In the final semester of 2009, Sydney Theatre School has taken on the battle of the bard with a double bill ofTwelfth Night and The Tempest from graduating students.
The Tempest is Shakespeare’s ‘unclassifiable’ play, its only classification being of course that it’s a Shakespeare. As such, it comprises elements of all the genres that he commanded, it is in equal parts a comedy and a tragedy and of course it wouldn’t be a Shakespeare without its magic and forces of nature and highly thematic man versus nature.
Well, I say man versus nature, I do of course mean woman versus nature! In this telling of the tale many of the male roles are changed to female (perhaps owing to the female student base?), but this is a technique which sits well and works nicely. It also offers some nice relationships between characters that you perhaps wouldn’t otherwise achieve - such as the physical affection between Prospero (Michelle Cameron) and her daughter, Miranda (Courtney Lemmerman).
While we’re talking conventions, director Malcolm Frawley is faced with the challenge of sprites and nymphs who enter and exit (or rather appear and disappear) without satisfactory notice of either - so to combat this crisis of stage direction he employs masks to flag up a character's ‘magical’ presence. This is simple and subtle theatre making and it works.
The set is kept simple, reduced to two large tie-dyed pieces of fabric suspended from the ceiling which, when manipulated by the sprite Ariel change the shape of the physical space to a new location; again this emphasises the magic and nature elements that Shakespeare was so fond of.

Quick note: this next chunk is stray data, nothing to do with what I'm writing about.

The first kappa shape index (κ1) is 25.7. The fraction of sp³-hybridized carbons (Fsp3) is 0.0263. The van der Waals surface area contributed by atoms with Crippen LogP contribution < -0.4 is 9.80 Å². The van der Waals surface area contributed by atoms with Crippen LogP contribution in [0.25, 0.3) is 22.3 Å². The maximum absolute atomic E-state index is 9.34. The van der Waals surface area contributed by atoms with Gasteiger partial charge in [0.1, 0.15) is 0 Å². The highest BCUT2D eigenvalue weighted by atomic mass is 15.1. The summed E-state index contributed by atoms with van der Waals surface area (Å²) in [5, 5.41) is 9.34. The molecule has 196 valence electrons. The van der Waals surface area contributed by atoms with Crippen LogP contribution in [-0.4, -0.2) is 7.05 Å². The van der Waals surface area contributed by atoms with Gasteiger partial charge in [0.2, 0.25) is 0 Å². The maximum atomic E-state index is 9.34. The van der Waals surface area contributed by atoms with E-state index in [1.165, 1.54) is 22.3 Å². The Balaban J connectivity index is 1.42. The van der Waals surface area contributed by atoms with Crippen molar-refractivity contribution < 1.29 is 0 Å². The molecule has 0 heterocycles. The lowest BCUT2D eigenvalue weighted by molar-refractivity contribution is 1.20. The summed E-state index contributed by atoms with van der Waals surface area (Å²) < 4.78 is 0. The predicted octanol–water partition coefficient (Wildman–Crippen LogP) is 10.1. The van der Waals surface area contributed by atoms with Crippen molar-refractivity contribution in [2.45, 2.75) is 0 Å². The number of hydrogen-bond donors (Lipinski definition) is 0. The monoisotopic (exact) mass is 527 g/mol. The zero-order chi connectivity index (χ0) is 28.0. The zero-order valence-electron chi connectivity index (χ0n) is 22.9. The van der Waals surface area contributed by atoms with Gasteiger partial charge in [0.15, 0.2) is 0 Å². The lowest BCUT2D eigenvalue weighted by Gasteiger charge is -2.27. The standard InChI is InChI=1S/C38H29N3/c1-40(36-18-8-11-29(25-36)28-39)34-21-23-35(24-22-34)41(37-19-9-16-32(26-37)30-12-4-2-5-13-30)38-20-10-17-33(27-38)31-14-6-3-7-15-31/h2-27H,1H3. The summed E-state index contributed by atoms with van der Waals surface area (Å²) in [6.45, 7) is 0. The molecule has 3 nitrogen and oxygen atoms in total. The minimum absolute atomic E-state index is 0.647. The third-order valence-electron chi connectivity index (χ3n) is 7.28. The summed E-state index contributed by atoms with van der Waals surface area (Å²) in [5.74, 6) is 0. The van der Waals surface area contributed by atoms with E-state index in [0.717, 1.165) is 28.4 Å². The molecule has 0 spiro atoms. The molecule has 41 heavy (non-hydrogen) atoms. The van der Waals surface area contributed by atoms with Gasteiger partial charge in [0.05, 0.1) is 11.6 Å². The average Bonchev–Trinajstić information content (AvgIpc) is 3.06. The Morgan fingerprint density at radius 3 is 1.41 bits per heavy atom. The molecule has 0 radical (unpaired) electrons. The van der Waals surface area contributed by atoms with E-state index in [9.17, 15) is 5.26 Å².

So, to performances now, and there was not a student on that stage who did not posses some potential or aptitude for character, or the range to perform Shakespeare. A play of this kind requires heightened without farcical characterisation and each cast member presented characters that were distinguishable and enjoyable to watch. Heightened indeed (in a good way, obviously) was Arisa Yura’s anarchic and child like Ariel, the sprite and servant to Prospero. Other performances of note were from Michelle Cameron’s Prospero and Gavin Williams’ cowering, whimpering, simpering Caliban - perhaps the most comically pathetic character in Shakespeare’s back catalogue!
Aside from the thematic concerns of making magic seem plausible and other theatrical vices, this is just simply a difficult play to co-ordinate with 14 cast members and a number of disparate storylines that don’t meet until play’s end, where (in true Shakespearian fashion) ALL cast members are required on stage. This is a directorial challenge I wish not for! But the physical direction was just and aesthetically interesting and kept the story ticking over. The, pace too, was appropriate to the story and the lilt of Shakespeare’s lyrical brogue.
Aaron Noakes provided a very simple sound scape that played subtly throughout and blended wind pipes with waves to provide an evocative musical backdrop to the production.
If I’m honest, this isn’t my favourite of Shakespeare’s children. I find it confused and shambolic, but the production itself was far from tempestuous, its ensemble stepped up to the plate and provided mature and engaging performances. Please you, draw near!
Sydney Theatre School presents
by William Shakespeare
Directed by Malcolm Frawley
Venue: The Sidetrack Theatre | 142 Addison Rd Marrickville
Dates/Times: November 4 & 6 at 7.30pm plus November 8 at 4pm
Tickets: $25 Full $20 Concession (booking fees apply)
Bookings: 02 9550 3666 or www.sidetrack.com.au